The Big Number -- .485: Chicago's postseason winning percentage
Despite their long and storied history, the Bears are below .500 in the postseason, winning 17 and losing 18 postseason games, going back to 1933, when the Bears beat the Giants 23-21 in the NFL championship game. The Bears have more Hall-of-Famers than any other team in the NFL, but that doesn't mean that they're guaranteed to win.
Why? Blame the teams of the past 20 years.
Sure, the Bears had bad stretches before the 90s and 00s. The Bears of the 50s and 70s could barely keep up. But they were bad in a different way. They rarely made it to the playoffs. They didn't raise your hopes and then get knocked out after earning a bye week, like the Bears of 2001 and 2005. They didn't get to the Super Bowl and then fail spectacularly there, like the 2006 team. The teams of the 50s and 70s didn't raise your hopes and then break your heart.
NFL humor site Kissing Suzy Kolber had this to say about the Bears:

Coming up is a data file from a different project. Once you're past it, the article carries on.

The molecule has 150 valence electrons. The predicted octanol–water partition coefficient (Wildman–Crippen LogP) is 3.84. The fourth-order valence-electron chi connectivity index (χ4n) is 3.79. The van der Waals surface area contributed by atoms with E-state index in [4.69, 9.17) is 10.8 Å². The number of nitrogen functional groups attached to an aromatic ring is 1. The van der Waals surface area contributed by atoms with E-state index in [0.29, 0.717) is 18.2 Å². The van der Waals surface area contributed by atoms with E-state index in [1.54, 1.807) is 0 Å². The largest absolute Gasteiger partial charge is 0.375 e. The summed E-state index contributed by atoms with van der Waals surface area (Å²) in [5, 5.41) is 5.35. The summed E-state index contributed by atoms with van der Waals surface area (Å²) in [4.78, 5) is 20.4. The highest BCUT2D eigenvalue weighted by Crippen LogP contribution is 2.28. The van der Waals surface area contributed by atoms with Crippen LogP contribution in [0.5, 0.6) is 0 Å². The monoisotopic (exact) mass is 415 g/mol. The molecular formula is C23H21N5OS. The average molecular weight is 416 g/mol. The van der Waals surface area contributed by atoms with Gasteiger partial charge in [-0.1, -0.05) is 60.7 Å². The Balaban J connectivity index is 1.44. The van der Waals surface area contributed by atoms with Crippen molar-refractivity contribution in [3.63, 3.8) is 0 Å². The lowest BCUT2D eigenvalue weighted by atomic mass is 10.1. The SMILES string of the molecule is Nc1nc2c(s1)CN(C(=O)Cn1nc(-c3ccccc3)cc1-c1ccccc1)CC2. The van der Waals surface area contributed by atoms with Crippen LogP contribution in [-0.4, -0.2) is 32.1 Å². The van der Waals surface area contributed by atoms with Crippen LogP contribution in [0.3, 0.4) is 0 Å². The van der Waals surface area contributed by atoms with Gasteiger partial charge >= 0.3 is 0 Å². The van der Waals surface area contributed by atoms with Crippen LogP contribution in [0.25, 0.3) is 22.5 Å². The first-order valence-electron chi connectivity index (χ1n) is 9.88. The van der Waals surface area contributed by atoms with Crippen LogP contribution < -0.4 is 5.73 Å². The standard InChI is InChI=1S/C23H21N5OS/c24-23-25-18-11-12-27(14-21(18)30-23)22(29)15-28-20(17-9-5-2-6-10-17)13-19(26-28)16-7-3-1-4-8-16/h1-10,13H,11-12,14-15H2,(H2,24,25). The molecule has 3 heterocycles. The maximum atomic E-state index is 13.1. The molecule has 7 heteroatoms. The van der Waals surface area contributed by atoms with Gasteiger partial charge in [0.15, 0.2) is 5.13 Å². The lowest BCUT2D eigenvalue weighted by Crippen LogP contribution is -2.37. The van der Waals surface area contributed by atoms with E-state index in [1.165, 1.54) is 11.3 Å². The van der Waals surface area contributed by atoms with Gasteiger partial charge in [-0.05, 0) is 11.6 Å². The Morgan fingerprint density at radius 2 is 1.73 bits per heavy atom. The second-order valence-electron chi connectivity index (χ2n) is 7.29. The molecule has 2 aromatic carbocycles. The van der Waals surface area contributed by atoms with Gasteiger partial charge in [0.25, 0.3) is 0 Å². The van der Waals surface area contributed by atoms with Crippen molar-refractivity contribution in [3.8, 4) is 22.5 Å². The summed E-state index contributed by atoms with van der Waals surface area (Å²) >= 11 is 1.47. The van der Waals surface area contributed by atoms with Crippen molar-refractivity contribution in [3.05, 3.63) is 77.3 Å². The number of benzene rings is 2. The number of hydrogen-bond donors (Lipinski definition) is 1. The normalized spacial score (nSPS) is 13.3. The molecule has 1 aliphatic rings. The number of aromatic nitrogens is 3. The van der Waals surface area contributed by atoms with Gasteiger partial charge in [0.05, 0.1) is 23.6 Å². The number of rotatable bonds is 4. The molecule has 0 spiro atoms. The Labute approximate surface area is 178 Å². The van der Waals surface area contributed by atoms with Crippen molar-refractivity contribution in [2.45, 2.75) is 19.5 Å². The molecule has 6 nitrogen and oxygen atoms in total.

The Bears are like a former president who hasn’t died yet. Every few years they might come out and say something or write a memoir or win some pointless award, but no one really cares. Your phase of significance has passed. We’re just waiting for you to croak so we can present your body in-state.
Those words angered me at first, but sadly, it's true. Throughout the 90s and 00s, the Bears were either bad, or just good enough to get Chicago excited. We are criticized for holding onto the 1985 Bears, but what else do we have? The Jim Miller years? Rex Grossman's team? It's not that those teams weren't good, but didn't have the "it thing," the swagger that elevates teams to Super Bowl champions.
Can we find it in these Bears? In an enigmatic quarterback? An overwhelming defense with three Pro Bowlers? A return man who has found his way again? A corps of unknown receivers? A running back who has recovered from the sophomore slump? A coach who has returned from the brink of unemployment?
We'll find out on Sunday at noon.